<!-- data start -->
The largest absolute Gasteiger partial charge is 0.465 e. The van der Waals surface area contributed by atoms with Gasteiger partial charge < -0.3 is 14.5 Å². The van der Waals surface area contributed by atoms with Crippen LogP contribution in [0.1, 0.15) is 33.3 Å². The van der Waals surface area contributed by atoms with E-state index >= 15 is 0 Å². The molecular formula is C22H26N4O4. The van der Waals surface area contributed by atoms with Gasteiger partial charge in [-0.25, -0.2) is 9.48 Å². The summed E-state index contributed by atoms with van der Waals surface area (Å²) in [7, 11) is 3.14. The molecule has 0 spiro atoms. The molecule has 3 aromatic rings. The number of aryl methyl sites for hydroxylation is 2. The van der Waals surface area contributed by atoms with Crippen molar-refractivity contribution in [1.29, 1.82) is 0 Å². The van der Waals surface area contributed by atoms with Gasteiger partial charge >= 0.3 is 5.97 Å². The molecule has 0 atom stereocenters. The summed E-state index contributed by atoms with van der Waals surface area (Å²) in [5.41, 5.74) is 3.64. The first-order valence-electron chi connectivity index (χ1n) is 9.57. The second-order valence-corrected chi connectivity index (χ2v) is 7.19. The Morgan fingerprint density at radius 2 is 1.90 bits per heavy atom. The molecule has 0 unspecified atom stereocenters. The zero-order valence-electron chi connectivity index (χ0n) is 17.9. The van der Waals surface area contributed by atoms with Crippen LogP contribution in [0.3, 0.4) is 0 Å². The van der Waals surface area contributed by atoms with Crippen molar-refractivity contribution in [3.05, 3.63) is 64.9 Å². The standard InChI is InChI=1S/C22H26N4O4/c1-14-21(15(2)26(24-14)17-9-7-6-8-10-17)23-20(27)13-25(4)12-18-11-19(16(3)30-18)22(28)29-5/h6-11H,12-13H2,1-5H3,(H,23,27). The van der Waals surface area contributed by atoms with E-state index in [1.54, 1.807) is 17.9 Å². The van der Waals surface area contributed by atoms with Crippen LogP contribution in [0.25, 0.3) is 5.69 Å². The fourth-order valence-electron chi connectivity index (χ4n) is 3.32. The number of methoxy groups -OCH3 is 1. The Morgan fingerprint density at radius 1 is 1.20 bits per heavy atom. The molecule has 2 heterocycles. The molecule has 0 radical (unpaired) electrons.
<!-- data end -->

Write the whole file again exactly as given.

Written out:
The largest absolute Gasteiger partial charge is 0.465 e. The van der Waals surface area contributed by atoms with Gasteiger partial charge < -0.3 is 14.5 Å². The van der Waals surface area contributed by atoms with Crippen LogP contribution in [0.1, 0.15) is 33.3 Å². The van der Waals surface area contributed by atoms with E-state index >= 15 is 0 Å². The molecular formula is C22H26N4O4. The van der Waals surface area contributed by atoms with Gasteiger partial charge in [-0.25, -0.2) is 9.48 Å². The summed E-state index contributed by atoms with van der Waals surface area (Å²) in [7, 11) is 3.14. The molecule has 0 spiro atoms. The molecule has 3 aromatic rings. The number of aryl methyl sites for hydroxylation is 2. The van der Waals surface area contributed by atoms with Crippen molar-refractivity contribution in [1.29, 1.82) is 0 Å². The van der Waals surface area contributed by atoms with Gasteiger partial charge >= 0.3 is 5.97 Å². The molecule has 0 atom stereocenters. The summed E-state index contributed by atoms with van der Waals surface area (Å²) in [5.41, 5.74) is 3.64. The first-order valence-electron chi connectivity index (χ1n) is 9.57. The second-order valence-corrected chi connectivity index (χ2v) is 7.19. The Morgan fingerprint density at radius 2 is 1.90 bits per heavy atom. The molecule has 0 unspecified atom stereocenters. The zero-order valence-electron chi connectivity index (χ0n) is 17.9. The van der Waals surface area contributed by atoms with Crippen LogP contribution in [0.3, 0.4) is 0 Å². The van der Waals surface area contributed by atoms with Crippen molar-refractivity contribution in [3.05, 3.63) is 64.9 Å². The standard InChI is InChI=1S/C22H26N4O4/c1-14-21(15(2)26(24-14)17-9-7-6-8-10-17)23-20(27)13-25(4)12-18-11-19(16(3)30-18)22(28)29-5/h6-11H,12-13H2,1-5H3,(H,23,27). The van der Waals surface area contributed by atoms with E-state index in [1.54, 1.807) is 17.9 Å². The van der Waals surface area contributed by atoms with Crippen LogP contribution in [0.25, 0.3) is 5.69 Å². The fourth-order valence-electron chi connectivity index (χ4n) is 3.32. The number of methoxy groups -OCH3 is 1. The Morgan fingerprint density at radius 1 is 1.20 bits per heavy atom. The molecule has 2 heterocycles. The molecule has 0 radical (unpaired) electrons.